Will Florida’s Money Laundering Laws Apply to Bitcoin?

Lawyers of two men arrested for bitcoin transactions claim state legislation only applies to fiat, but are they right?

AccessTimeIconMar 2, 2014 at 3:56 p.m. UTC
Updated Sep 11, 2021 at 10:24 a.m. UTC
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Lawyers for the two men recently arrested in Miami for engaging in “too-large” bitcoin transactions are claiming that the men’s actions were legal because state law covers only money issued by the US or another country.

Many in the bitcoin community are hopeful that this argument is persuasive, seeing money laundering laws as an attempt to regulate thoughtcrime in finance. Others also argue that citizens do not currently owe the state of Florida any kind of explanation for why they want to buy or sell bitcoin.

Sting operation

In what may be the first instance of citizens being charged under state law for buying or selling bitcoin, Pascal Reid, 29, and Michell Abner Espinoza, 30, were charged on 6th February with money laundering and engaging in an unlicensed money-servicing business.

The two were contacted by undercover officers who were looking to exchange $30,000 dollars each for bitcoin, an amount that violates the state’s money laundering laws.

Those laws makes exchanges above $10,000 illegal without offering information to the government. The state also forbids frequent unlicensed transactions of more than $300 but less than $20,000 in any 12-month period.

However, Reid’s attorney, Ron Lowy, argues that “the language of the Florida statutes excludes and was never intended to cover bitcoins.”

It appears that, despite this, undercover police officers were conducting stings which were aimed at netting “individuals engaged in high volume bitcoin activity,” according to Miami-Dade State Attorney Katherine Fernandez Rundle.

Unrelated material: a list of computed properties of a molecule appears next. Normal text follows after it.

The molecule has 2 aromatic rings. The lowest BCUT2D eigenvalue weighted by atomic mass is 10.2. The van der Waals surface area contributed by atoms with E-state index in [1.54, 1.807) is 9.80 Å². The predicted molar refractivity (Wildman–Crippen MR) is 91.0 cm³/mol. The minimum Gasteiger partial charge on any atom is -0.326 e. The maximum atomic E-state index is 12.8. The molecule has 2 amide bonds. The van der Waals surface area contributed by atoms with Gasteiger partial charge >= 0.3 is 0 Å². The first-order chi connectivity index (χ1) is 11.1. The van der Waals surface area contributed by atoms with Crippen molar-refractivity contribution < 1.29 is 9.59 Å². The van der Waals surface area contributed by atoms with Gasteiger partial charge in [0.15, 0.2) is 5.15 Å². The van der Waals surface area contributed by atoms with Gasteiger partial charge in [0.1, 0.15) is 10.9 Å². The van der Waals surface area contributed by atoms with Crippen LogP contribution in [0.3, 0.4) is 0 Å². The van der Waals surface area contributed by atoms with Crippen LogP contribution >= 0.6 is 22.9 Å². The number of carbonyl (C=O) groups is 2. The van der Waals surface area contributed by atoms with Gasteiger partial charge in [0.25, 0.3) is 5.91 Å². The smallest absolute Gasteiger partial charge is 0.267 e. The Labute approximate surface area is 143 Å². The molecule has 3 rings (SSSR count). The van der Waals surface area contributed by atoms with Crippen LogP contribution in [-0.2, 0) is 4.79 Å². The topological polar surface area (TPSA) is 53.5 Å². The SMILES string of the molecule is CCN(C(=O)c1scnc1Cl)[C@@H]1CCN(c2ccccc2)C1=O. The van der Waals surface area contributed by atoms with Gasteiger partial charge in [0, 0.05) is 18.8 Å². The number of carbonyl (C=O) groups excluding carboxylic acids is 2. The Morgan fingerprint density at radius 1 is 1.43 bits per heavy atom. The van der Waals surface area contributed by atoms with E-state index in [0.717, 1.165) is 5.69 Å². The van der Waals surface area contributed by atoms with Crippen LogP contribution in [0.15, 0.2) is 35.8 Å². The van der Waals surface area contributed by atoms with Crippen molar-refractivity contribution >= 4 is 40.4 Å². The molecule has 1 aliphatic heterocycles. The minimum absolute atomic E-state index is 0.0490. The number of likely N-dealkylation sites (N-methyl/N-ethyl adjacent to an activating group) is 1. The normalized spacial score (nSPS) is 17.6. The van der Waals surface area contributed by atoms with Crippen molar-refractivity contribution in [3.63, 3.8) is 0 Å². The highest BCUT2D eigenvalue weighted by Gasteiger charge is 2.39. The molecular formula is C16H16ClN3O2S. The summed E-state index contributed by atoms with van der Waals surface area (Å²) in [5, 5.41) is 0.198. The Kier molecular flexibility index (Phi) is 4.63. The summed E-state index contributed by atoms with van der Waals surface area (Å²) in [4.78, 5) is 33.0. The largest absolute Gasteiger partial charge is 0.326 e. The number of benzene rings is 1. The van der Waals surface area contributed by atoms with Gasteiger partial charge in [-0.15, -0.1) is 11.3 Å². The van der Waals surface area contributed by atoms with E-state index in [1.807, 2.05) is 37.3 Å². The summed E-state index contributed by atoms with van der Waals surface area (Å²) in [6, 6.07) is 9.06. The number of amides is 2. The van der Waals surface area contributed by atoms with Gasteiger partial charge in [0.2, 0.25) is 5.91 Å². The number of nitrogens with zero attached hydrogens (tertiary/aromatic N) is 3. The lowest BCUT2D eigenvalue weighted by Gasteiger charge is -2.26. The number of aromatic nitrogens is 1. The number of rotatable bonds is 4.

Contrasting views

The prosecutor’s office claims that “bitcoins are often seen as a perfect means of laundering dirty money or for buying and selling illegal goods, such as drugs or stolen credit card information.”

Bitcoin is far from an ideal, or even particularly popular, method for laundering money, however.

Katherine Mangu-Ward noted for online magazine Slate: “About $8 billion worth of transactions were conducted in bitcoin from October 2012 to October 2013. During 2012, Bank of America processes $244.4 trillion in wire transfers and PayPal processed $145 billion.”

She summed up:

“The bitcoin haystack just isn’t big enough or messy enough to be a useful place to launder money right now. A better option: cash-heavy businesses, such as casinos or – yes – laundromats.”

“High level international cybercriminals have not by-and-large gravitated to peer-to-peer cryptocurrency, such as bitcoin,”said Secret Service Special Agent Edward Lowery. Adding:

“Instead, they prefer ‘centralized digital currency’ that is based somewhere with looser regulations and lazier enforcement.”

A spokesman for the Miami-Dade State Attorney’s Office told Bloomberg in a recent email correspondence, “As prosecutors, we relish the opportunity to help define the law regarding this potentially important field.”

Considering that money laundering laws are mostly useless, unevenly applied and very costly to comply with, many hope that Florida will not define the laws as applying to bitcoin.


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